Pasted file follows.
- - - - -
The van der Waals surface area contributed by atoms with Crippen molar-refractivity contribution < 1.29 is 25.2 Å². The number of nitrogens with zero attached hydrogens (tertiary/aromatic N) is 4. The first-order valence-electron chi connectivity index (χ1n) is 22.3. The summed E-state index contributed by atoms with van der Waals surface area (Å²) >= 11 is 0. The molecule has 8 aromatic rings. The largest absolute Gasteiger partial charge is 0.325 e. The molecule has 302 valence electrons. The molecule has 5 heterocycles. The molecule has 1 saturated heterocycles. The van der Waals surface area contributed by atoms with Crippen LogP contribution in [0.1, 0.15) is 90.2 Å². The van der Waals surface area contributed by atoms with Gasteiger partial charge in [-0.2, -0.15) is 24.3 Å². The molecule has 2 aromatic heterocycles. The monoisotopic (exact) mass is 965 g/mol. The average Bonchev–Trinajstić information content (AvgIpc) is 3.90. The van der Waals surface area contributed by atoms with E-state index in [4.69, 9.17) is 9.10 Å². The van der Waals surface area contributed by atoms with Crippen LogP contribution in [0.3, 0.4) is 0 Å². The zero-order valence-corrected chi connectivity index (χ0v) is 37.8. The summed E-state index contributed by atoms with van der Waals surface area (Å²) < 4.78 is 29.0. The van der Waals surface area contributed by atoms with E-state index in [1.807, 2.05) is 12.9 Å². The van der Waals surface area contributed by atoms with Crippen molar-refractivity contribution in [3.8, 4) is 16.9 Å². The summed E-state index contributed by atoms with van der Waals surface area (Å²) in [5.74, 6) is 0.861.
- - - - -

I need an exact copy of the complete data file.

The van der Waals surface area contributed by atoms with Crippen molar-refractivity contribution < 1.29 is 25.2 Å². The number of nitrogens with zero attached hydrogens (tertiary/aromatic N) is 4. The first-order valence-electron chi connectivity index (χ1n) is 22.3. The summed E-state index contributed by atoms with van der Waals surface area (Å²) >= 11 is 0. The molecule has 8 aromatic rings. The largest absolute Gasteiger partial charge is 0.325 e. The molecule has 302 valence electrons. The molecule has 5 heterocycles. The molecule has 1 saturated heterocycles. The van der Waals surface area contributed by atoms with Crippen LogP contribution in [0.1, 0.15) is 90.2 Å². The van der Waals surface area contributed by atoms with Gasteiger partial charge in [-0.2, -0.15) is 24.3 Å². The molecule has 2 aromatic heterocycles. The monoisotopic (exact) mass is 965 g/mol. The average Bonchev–Trinajstić information content (AvgIpc) is 3.90. The van der Waals surface area contributed by atoms with E-state index in [4.69, 9.17) is 9.10 Å². The van der Waals surface area contributed by atoms with Crippen LogP contribution in [0.3, 0.4) is 0 Å². The zero-order valence-corrected chi connectivity index (χ0v) is 37.8. The summed E-state index contributed by atoms with van der Waals surface area (Å²) < 4.78 is 29.0. The van der Waals surface area contributed by atoms with E-state index in [1.807, 2.05) is 12.9 Å². The van der Waals surface area contributed by atoms with Crippen molar-refractivity contribution in [3.8, 4) is 16.9 Å². The summed E-state index contributed by atoms with van der Waals surface area (Å²) in [5.74, 6) is 0.861.